[No. 116, September Term, 1973.]
Decided January 10, 1974. Appeal dismissed for want of a substantial federal question, Supreme Court of the United States, May 28, 1974.
CONSTITUTIONAL LAW — Municipal Corporations And Counties — Standing To Sue — Political Subdivision Usually Lacks Standing To Contest Constitutionality Of Any Act Of The State — But In Proper Case, City Officials In Individual Or Official Capacities May Challenge Constitutionality Of State Action. pp. 5-9
CONSTITUTIONAL LAW — State Act Authorizing Taxpayers To Claim Refunds On Personal Property Taxes Erroneously Assessed By State Or Political Subdivisions Held Constitutional — Act Is Not A "Special Law" For Individual Cases — Nor Does Act Violate Requirement Of Uniformity In Assessment And Taxation Of Personal Property — Maryland Constitution, Art. III, Sec. 33; Declaration Of Rights, Art. 15; Code (1973 Cum. Supp.), Art. 81, Sec. 39A. pp. 9-10
CONSTITUTIONAL LAW — State And Local Personal Property Tax On Liquor Stored In Original Packages Violates Federal Constitution — U.S. Constitution, Art. I, Sec. 10, Clause 2. pp. 10-11
TAXATION — Retroactive Tax Is Not Necessarily Invalid — Tax Exemption May Be Granted Retroactively. p. 11
CONSTITUTIONAL LAW — State Act Authorizing Taxpayers To Claim Refunds Of Personal Property Taxes Erroneously Assessed By State Or Political Subdivisions Held Constitutional — Act Does Not Deny Subdivisions Due Process Of Law By Affecting Vested Rights — Act Simply Revises Mechanism Under Which Refunds May Be Claimed And Extends Period Within Which Claims May Be Filed. pp. 11-13
CONSTITUTIONAL LAW — Extending Statute Of Limitations To Restore Remedy Lost Through Lapse Of Time Is Not Per Se Violation Of Due Process. pp. 11-13
TAXATION — Taxing Authorities Have No Vested Right In Taxes Collected In Error — Legislature Has Complete Control Over Tax Refunds. pp. 13-14
STATUTES OF LIMITATIONS — MUNICIPAL CORPORATIONS Political Subdivision Has No Vested Right To Plead Pre-Existing Period Of Limitations — Legislature May Change Statutes Of Limitations Affecting Political Subdivisions. pp. 13-14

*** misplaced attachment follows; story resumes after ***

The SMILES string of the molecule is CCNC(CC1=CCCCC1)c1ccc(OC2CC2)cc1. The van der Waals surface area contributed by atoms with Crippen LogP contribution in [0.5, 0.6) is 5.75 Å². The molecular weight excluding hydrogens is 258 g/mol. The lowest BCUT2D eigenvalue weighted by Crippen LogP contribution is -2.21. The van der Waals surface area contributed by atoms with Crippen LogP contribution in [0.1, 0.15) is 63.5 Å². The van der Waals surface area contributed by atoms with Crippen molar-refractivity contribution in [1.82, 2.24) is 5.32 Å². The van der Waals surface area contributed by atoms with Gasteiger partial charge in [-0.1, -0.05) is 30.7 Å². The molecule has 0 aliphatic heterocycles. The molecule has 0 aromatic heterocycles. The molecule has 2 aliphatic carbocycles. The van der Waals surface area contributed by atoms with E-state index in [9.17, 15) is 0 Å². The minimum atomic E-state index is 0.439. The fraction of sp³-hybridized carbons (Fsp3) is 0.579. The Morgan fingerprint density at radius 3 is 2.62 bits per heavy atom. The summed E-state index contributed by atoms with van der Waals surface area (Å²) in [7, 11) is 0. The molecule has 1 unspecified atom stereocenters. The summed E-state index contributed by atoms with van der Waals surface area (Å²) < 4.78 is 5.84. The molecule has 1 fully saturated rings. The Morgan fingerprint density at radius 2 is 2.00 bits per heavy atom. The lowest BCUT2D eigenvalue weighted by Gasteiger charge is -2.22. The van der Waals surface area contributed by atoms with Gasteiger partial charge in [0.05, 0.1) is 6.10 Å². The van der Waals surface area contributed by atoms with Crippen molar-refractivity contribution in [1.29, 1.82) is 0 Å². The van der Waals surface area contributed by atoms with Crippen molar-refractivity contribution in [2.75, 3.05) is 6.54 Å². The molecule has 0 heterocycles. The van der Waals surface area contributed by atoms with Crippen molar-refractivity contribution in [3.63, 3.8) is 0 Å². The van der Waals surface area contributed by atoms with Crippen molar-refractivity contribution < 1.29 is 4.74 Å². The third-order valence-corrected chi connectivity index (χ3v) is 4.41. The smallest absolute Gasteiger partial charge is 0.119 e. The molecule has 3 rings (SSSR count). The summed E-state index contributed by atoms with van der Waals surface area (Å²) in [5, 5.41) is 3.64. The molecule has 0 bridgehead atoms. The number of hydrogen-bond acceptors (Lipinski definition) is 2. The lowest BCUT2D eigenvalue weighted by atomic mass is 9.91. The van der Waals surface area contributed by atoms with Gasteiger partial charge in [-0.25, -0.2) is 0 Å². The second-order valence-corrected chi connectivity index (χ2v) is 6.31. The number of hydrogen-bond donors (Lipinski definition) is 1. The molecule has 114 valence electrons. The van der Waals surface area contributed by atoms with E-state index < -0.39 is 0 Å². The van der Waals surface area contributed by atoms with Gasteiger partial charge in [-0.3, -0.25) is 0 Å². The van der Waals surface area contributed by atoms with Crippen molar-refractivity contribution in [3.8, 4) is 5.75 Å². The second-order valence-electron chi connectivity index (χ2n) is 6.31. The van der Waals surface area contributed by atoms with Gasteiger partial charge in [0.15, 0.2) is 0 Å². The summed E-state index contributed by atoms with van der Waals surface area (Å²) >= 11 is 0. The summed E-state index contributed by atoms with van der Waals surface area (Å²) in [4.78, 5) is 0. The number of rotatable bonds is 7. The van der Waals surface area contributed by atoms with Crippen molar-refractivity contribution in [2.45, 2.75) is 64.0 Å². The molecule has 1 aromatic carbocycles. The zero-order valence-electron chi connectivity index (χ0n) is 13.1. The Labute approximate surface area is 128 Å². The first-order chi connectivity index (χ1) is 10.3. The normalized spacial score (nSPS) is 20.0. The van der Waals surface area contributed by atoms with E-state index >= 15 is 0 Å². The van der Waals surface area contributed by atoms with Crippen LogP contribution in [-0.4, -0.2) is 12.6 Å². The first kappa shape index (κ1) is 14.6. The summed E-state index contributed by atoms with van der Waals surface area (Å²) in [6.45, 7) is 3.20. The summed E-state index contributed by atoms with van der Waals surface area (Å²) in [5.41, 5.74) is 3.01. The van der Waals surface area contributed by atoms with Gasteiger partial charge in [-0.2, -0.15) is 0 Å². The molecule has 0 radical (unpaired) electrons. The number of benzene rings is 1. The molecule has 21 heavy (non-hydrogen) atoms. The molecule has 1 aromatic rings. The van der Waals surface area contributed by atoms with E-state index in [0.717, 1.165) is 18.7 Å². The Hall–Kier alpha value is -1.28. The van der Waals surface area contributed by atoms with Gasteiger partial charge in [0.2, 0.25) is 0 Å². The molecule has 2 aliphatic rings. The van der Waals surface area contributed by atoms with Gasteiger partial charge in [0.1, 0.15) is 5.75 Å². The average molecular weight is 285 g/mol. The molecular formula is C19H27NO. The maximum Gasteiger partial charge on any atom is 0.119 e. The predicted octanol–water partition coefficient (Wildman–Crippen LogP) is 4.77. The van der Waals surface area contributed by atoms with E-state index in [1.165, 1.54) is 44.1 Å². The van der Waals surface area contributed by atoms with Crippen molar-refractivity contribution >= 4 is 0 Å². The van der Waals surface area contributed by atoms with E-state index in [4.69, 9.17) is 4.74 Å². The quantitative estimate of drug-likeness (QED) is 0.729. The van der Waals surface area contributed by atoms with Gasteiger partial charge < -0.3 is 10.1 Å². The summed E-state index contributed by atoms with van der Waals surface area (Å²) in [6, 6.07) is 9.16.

Appeal from the Circuit Court for Baltimore County (PROCTOR, J.).
Bill of complaint by Baltimore County, Maryland for declaratory and injunctive relief against Churchill, Ltd., District Photo, Inc. (taxpayers), the Director of the State Department of Assessments and Taxation and the Attorney General of Maryland. Walter R. Richardson, Baltimore County's Director of Finance; Anne Arundel County and its Controller, Donald P. Carter; Prince George's County and its Director of Finance, Albert W. Gault; and the Mayor and City Council of Baltimore intervened as parties plaintiffs, and seven other corporations, all similarly situated taxpayers, were joined as parties defendant. The purpose of the action was to obtain a declaration that the law under which the corporate taxpayers were claiming refunds of personal property taxes paid to the plaintiff subdivisions was unconstitutional, and to enjoin hearings which had been scheduled before the Department of Assessments and Taxation on the refunds claimed. From an order denying the plaintiff's motions for summary judgment, granting the defendant taxpayers' motions for summary judgment, the plaintiffs appeal.
Order affirmed, costs to be paid by appellants.
Reporter's Note: McWilliams, J., participated in the hearing of the case, in the conference in regard to its decision, but retired prior to the adoption of the opinion by the Court.